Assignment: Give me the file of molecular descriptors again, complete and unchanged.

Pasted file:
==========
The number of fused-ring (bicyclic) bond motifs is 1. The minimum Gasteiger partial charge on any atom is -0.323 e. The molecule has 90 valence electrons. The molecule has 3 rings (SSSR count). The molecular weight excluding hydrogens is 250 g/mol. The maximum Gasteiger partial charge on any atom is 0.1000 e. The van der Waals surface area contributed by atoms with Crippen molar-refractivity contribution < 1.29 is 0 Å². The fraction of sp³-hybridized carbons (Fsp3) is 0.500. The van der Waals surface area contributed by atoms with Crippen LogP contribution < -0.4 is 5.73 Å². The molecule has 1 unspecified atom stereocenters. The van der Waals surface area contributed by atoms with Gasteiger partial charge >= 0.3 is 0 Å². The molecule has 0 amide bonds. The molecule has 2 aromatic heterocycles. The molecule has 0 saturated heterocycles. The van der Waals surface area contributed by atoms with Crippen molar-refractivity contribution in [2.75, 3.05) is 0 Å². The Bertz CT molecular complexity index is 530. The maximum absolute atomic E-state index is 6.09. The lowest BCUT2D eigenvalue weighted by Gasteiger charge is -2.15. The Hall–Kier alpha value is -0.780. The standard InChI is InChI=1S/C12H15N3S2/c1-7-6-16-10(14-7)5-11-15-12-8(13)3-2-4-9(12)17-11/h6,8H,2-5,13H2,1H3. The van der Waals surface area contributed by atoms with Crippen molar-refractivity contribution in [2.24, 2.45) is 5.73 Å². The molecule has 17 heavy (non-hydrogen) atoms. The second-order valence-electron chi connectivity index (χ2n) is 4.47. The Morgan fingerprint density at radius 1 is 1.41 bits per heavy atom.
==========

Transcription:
The number of fused-ring (bicyclic) bond motifs is 1. The minimum Gasteiger partial charge on any atom is -0.323 e. The molecule has 90 valence electrons. The molecule has 3 rings (SSSR count). The molecular weight excluding hydrogens is 250 g/mol. The maximum Gasteiger partial charge on any atom is 0.1000 e. The van der Waals surface area contributed by atoms with Crippen molar-refractivity contribution < 1.29 is 0 Å². The fraction of sp³-hybridized carbons (Fsp3) is 0.500. The van der Waals surface area contributed by atoms with Crippen LogP contribution < -0.4 is 5.73 Å². The molecule has 1 unspecified atom stereocenters. The van der Waals surface area contributed by atoms with Gasteiger partial charge >= 0.3 is 0 Å². The molecule has 0 amide bonds. The molecule has 2 aromatic heterocycles. The molecule has 0 saturated heterocycles. The van der Waals surface area contributed by atoms with Crippen molar-refractivity contribution in [2.75, 3.05) is 0 Å². The Bertz CT molecular complexity index is 530. The maximum absolute atomic E-state index is 6.09. The lowest BCUT2D eigenvalue weighted by Gasteiger charge is -2.15. The Hall–Kier alpha value is -0.780. The standard InChI is InChI=1S/C12H15N3S2/c1-7-6-16-10(14-7)5-11-15-12-8(13)3-2-4-9(12)17-11/h6,8H,2-5,13H2,1H3. The van der Waals surface area contributed by atoms with Crippen molar-refractivity contribution in [2.24, 2.45) is 5.73 Å². The molecule has 17 heavy (non-hydrogen) atoms. The second-order valence-electron chi connectivity index (χ2n) is 4.47. The Morgan fingerprint density at radius 1 is 1.41 bits per heavy atom.